UK Prison Population Changes from:
I’ve suggested before, to a mixed response from readers, that if you read an English, slightly left-of-centre newspaper, you might get more fair coverage, even positive coverage, of Scottish Government actions. On January 22nd I reported the Guardian piece on the SNP plan for an independent Scottish Commission on Social Security which was entirely positive and enthusiastic with none of the ‘ah buts’ you’d get in the Scottish media. See:
Today, the Independent, wrote of the prison situation in England in these terms:
‘Life behind bars is a world of squalor and suicides, of desperation and drugs, of mentally-ill prisoners in dank cells, of fearful guards working amid violence. David Gauke, our sixth justice secretary in eight years, has been made to intervene over Nottingham prison after eight inmates killed themselves in two years, the chief inspector repeating charges that the prison was “fundamentally unsafe”. A prison officer claimed there were two suicide attempts each week amid an epidemic of self-harm. Then came a damning report into Liverpool prison exposing inhumane conditions with damp, dirty and blocked toilets, broken windows, freezing cells, cockroaches and rats in rubbish piles. Many inmates were locked in tiny cells for much of the day, the prison swamped with drugs, and a convicted killer managed to escape.’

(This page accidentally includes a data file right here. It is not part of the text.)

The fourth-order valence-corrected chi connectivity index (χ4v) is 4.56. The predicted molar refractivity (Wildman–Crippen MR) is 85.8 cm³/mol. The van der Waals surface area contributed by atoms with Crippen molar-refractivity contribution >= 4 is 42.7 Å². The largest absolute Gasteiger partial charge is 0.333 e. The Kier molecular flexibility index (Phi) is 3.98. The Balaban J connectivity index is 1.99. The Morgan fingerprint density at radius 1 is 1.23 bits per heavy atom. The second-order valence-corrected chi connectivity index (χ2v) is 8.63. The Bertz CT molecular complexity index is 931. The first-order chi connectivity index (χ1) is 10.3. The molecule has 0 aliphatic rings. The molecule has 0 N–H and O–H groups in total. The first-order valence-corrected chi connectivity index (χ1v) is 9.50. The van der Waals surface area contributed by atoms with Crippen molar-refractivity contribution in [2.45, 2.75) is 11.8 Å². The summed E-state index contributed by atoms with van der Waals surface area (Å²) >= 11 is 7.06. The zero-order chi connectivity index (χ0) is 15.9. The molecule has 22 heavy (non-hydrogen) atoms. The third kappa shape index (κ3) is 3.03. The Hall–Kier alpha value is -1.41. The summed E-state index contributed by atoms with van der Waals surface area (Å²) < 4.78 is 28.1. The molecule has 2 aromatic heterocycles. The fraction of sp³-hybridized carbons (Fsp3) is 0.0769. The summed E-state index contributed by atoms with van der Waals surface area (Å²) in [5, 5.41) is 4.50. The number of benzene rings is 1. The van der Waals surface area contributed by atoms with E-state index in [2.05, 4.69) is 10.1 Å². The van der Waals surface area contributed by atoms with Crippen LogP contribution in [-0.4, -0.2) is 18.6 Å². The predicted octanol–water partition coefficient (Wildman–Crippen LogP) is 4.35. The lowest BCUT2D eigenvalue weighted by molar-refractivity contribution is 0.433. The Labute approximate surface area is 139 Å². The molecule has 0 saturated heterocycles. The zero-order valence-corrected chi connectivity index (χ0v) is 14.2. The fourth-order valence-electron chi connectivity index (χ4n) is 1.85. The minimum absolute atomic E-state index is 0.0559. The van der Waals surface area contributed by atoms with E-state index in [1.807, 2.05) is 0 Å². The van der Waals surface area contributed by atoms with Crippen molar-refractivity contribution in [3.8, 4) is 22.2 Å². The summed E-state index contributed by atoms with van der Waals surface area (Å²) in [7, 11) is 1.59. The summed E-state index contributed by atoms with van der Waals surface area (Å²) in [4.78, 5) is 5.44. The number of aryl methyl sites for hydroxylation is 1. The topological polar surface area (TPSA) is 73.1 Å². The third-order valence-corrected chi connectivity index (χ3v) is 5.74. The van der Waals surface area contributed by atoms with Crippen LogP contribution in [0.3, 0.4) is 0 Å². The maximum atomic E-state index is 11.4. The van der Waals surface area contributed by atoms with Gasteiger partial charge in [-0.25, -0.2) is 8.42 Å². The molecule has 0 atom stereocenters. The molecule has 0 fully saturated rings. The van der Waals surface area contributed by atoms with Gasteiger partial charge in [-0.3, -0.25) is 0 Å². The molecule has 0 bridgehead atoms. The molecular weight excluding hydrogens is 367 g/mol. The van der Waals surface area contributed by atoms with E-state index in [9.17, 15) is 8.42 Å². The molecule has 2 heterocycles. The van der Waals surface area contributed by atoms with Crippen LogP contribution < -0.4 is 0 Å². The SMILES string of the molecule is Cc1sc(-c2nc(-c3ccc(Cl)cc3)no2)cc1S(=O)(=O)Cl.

The horrors outlined above are explained in the report as being, in the main, the result of politicians trying to satisfy ‘populist pressures’ by doubling the numbers incarcerated in the space of only two decades. Spending cuts and reduced staffing under Tory austerity policies have made the situation even worse. At first, the writer suggests looking to the Netherlands where incarceration rates have fallen from levels comparable to those in England but then remembers this idea:
‘Simply look over the border in Scotland, where a left-liberal alliance is stumbling (sic) its way towards a more progressive approach. This began eight years ago when the Scottish National Party government passed a presumption against prison for sentences under three months after two decades of rising jail populations. Such short terms are worse than useless, disrupting family and work ties with no chance of rehabilitation. So Scottish judges must justify in court why they wish to use a sentence under 12 weeks, especially if a suitable community scheme is available. There has been an eight per cent fall in prison numbers as crime and reconviction rates fell.’
Needless to say, our media have been more excited with Ruth Davidson’s call for life to mean life for the tiny handful of murderers in the system while ignoring her failure to engage with the wider issues.